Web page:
A few minutes later, Lyles said, he fell off a stool in the base's avionics shop from anaphylactic shock and hit his head on the cement floor. Lyles, who had always been athletic, said that he recovered from the concussion but that Guillain-Barre left him walking with a cane.
"If there is a problem with the vaccine, why subject people that are helping you defend what you believe in?" asked Lyles, who also said he's lost some of his short-term memory.
An FDA system that collects adverse reaction reports for all vaccines has recorded more than 4,700 reports related to anthrax shots over the last 16 years. The number of cases, the agency says, will "inevitably be underreported."
The FDA said it has received 23 reports of anthrax vaccine-related deaths, but has seen no proof that the shots were to blame. The FDA also couldn't readily estimate the number of serious illnesses associated with the vaccinations. In the past, it has estimated 500 cases.
Dr. Meryl Nass, an internist in Bar Harbor, Maine, who has specialized in anthrax vaccine-related illnesses, says the estimates of health problems are vastly understated.
Nass said she has treated more than 500 seriously ill patients and that at least 1,500 more have phoned or sent e-mails.
Defense Department officials say several studies, including analyses of soldiers' disability claims and of post-vaccination hospitalizations, debunk the health concerns. But as recently as May, the Government Accountability Office said that the vaccine's long-term safety "has not been studied."
The Pentagon also draws criticism for giving anthrax shots with other vaccines. John Richardson, a retired Air Force pilot who has crusaded against the vaccine, charges that this is done "so they can hide which vaccine is causing the problem."
He cites the case of Rachel Lacy, a 22-year-old Army reservist who was awaiting deployment to the Persian Gulf in early 2003 when she received an anthrax shot and four other vaccinations at Fort McCoy, Wis.
A month later, she died of a pneumonia-like affliction at the Mayo Clinic in Rochester, Minn. The Pentagon called her death "a rare, tragic event that may have been related to vaccination," but said two expert medical panels couldn't identify any of the five vaccines as the culprit.
Pentagon spokeswoman Ann Ham said each reported death is similarly investigated, but none has been "causally associated with anthrax immunization alone." Anderson said a government immunization panel found no reason not to give vaccines together.
Much Pentagon data remain out of the public's reach, even though a Defense Medical Surveillance System tracks all illnesses among troops. After the National Academy of Sciences' Institute of Medicine found no proof of causal links between the vaccine and illnesses in 2002, but urged more research, the Pentagon stopped issuing quarterly analyses of BioThrax's effects. "There isn't a need for that," Anderson said.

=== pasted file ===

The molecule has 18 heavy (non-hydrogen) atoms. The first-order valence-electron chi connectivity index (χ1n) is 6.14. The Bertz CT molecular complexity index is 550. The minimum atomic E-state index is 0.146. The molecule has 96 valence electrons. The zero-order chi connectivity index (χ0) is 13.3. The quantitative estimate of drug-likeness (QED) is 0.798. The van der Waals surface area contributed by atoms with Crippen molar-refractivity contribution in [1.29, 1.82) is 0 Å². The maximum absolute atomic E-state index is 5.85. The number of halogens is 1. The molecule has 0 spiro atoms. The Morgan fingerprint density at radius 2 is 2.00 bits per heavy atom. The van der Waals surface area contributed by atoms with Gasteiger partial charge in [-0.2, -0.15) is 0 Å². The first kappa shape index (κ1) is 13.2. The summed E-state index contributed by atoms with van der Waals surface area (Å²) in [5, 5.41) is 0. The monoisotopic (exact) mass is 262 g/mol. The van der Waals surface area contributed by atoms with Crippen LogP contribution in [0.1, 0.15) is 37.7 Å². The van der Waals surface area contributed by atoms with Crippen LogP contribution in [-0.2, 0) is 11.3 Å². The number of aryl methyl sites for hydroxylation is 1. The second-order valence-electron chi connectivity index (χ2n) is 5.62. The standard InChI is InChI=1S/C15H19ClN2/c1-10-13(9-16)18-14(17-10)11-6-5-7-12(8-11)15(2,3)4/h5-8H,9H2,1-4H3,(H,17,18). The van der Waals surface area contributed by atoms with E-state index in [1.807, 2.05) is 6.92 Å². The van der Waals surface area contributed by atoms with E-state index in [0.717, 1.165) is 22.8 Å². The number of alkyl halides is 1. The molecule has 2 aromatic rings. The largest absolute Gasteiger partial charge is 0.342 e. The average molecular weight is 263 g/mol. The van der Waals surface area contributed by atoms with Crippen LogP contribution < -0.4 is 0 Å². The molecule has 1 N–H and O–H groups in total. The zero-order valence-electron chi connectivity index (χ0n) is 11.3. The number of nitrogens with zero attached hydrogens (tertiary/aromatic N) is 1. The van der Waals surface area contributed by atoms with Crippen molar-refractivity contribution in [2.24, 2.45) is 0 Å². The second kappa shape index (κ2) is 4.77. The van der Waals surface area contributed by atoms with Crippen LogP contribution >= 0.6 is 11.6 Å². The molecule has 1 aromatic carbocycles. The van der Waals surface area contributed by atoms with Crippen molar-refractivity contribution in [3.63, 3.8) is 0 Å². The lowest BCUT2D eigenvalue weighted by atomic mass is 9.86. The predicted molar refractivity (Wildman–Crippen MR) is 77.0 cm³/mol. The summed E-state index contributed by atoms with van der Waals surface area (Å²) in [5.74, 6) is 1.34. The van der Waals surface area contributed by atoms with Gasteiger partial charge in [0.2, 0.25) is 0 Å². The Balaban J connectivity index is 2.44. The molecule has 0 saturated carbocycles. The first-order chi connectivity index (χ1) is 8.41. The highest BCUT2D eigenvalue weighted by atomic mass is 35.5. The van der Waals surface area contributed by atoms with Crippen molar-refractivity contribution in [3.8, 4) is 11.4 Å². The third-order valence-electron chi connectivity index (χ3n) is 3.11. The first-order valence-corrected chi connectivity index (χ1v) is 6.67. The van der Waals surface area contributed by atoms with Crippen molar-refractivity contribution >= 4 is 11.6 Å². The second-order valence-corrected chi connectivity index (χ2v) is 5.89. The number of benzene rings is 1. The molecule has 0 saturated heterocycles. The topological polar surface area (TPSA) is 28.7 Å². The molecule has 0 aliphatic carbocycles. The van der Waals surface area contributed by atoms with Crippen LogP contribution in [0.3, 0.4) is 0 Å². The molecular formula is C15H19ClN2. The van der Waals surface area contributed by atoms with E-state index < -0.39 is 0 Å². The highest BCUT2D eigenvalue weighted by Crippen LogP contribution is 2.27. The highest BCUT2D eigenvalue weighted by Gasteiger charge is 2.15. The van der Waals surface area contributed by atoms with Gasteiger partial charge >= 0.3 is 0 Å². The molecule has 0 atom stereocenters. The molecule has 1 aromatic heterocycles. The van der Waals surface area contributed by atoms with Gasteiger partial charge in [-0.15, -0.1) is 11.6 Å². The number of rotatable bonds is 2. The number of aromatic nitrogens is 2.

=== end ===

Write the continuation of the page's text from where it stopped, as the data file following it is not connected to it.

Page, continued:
David Geier, vice president of the Maryland-based Institute for Chronic Illnesses, and his father, Dr. Mark Geier, have analyzed the FDA's vaccine adverse reaction reports and published numerous articles on vaccine safety. David Geier said the reactions to BioThrax among healthy soldiers have been "many orders of magnitudes higher" than they've been for nearly all other civilian vaccines.
The Defense Department has said it's given the vaccine to an estimated 175,000 troops involved in the 1991 Gulf War, but said it didn't keep accurate records of who was inoculated.
A Department of Veterans Affairs advisory committee that investigated possible causes of Gulf War Syndrome, clusters of illnesses that afflicted some 200,000 war veterans, didn't rule out the anthrax vaccine as a possible cause, said Steve Robinson, a panel member and official of Veterans for America.
While Anderson said that more BioThrax studies are under way, Nass dismissed the Pentagon research as "epidemiological garbage."
For example, she cited a military study of vaccine links to optic neuritis that excluded troops who developed vision problems in their first 18 weeks in the military, even though many soldiers get their shots in boot camp. The study also omitted other soldiers not diagnosed within 18 weeks of vaccinations—shots given just before they were sent overseas where there were no ophthalmologists, she said.
The mandatory anthrax vaccine program has been beset with problems almost since deputy FDA commissioner Michael Friedman granted a 1997 Pentagon request to expand its use from protecting people against anthrax infection in skin wounds to shielding those who breathe it.
In 1998, FDA inspectors halted production until the vaccine's manufacturer, Michigan-based BioPort Corp. (now an Emergent subsidiary), corrected deficiencies. Its plant didn't reopen until 2002.
From 1998 to 2000, hundreds of active troops, reservists and National Guardsmen risked courts-martial by refusing to take anthrax shots for fear of health problems. Then the 2004 court injunction forced the Pentagon to shift to a voluntary program. About 50 percent of troops have refused the shots.
Vaccine critics note that both the VA and the Pentagon have routinely paid disability benefits to soldiers who blame BioThrax for chronic illnesses, but they list the ailments as "service-connected" without mentioning the vaccine.
Virginia attorney Richard Stevens, who has handled a number of claims, said that way, "they always have plausible deniability."
(c) 2006, McClatchy-Tribune Information Services.